How to Avoid Bladder Infections
Now that we know a bit more about how to maintain a healthy bladder, it’s time to consider how to avoid getting an infection. Many of the points we’ve covered already are applicable here, but we’ll cover some general advice below:
- Hygiene. Keeping the area around your urethra clean is an important aspect in avoiding bladder infections. This is because they occur when bacteria enter the urinary tract. Wipe front to back, and ensure that you shower regularly. Avoid using strong soaps, as they can cause a pH imbalance that promotes bacteria growth.
- Ensure that you urinate after having sex. This will clear any potentially harmful substances from your urinary tract and prevent infection.
- Try to avoid wearing clothing that is unnecessarily restrictive or warm.Material that is not breathable should be avoided, as the moisture build up can create a breeding ground for bacteria. Wear light clothing, such as cotton underwear.
- Avoid long periods where you don’t urinate. We mentioned above the importance of clearing your bladder fully and not holding it in, so be sure to try and keep regular with your timing.
What Else Can Affect Your Bladder Health?
The best advice that we can give in terms of bladder health is to drink plenty of water. We’ve discussed ways to maintain a healthy bladder, as well as how to avoid infection. Below we’ve listed some further points of note that can impact your bladder:
- Weight. Carrying too much excess weight is never a good thing. It can have many health implications and complications, and the bladder is one area that is affected. Too much weight puts strain on the muscles surrounding your bladder, and can lead to stress incontinence.
- Medication. Although medications are meant to help solve health issues, there can be side effects that affect other areas of the body. Medication for high blood pressure or heart disease, diuretics, muscle relaxants, antihistamines, sedatives and antidepressants can all cause incontinence.
- Smoking. A study showed that women who smoke are three times more likely to develop urinary urge incontinence than those who don’t. The more women smoke, the more frequently and urgently they need to urinate. Furthermore, a heavy smoker’s cough can also cause stress incontinence.
- Constipation. We’ve covered constipation already, and its association with a lack of fluid. However, straining to go can also put undue stress on the pelvic floor muscles. This can result in stress incontinence.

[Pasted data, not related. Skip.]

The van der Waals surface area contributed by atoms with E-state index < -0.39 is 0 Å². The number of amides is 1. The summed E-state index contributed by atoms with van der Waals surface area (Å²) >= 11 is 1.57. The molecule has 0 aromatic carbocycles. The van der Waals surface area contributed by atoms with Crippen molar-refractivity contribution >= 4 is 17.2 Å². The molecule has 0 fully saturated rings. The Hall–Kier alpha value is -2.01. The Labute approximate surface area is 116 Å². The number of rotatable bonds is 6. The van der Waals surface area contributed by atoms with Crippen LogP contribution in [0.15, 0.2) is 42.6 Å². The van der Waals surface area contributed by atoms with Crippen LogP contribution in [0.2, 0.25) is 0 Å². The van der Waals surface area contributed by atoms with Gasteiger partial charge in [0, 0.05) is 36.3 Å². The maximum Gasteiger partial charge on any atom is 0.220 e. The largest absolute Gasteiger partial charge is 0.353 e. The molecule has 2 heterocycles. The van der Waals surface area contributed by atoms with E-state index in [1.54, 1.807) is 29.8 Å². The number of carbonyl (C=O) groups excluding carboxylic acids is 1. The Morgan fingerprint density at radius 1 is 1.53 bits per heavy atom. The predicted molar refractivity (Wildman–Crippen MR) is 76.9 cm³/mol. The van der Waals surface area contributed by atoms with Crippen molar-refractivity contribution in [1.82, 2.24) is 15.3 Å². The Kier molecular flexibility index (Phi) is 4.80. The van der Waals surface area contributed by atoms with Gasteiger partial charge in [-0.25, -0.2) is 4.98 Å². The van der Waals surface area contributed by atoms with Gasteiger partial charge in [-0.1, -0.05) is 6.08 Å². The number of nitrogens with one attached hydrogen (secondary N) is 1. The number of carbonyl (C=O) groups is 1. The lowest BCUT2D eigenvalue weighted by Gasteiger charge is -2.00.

- Inactivity. Studies have shown that exercising regularly, even lightly, can improve bladder control. Be sure to drink plenty when exercising however.
Bowel and Bladder Health: A Summary
It’s clear that bowel and bladder health are heavily influenced by our lifestyles. Many of the words of wisdom we were taught whilst young actually do ring true. For bowel health, a balanced and varied diet is important. High-fibre foods such as fruits, green vegetables, and wholegrains can go a long way to keeping you regular. Eating too much fat and drinking too much caffeine can cause constipation, whilst alcohol can damage your precious gut bacteria. As well as diet, hygiene, travel, stress, smoking, and antibiotics will all play a part in how healthy your digestive system is. Making small changes can definitely help, and an overall healthy lifestyle will give you a boost.
In terms of bladder health, much of the same advice applies. Drinking enough water, avoiding alcohol, and eating healthily can help to promote a healthy bladder. You shouldn’t put any unnecessary strain on the muscles that surround your bladder, through excess weight, holding urine for too long, or straining through constipation. Picking up a urinary tract infection, and thus developing a bladder infection, can be prevented by drinking cranberry juice, keeping clean, and fully emptying your bladder on a regular basis.
By following the advice we’ve explained in this article, you can improve and protect the health of both your bladder and your bowel. What’s more, many of these lifestyle changes will have positive impacts in other areas of your life. Eating well, drinking plenty of water, sleeping well, and exercising, is old but valuable advice.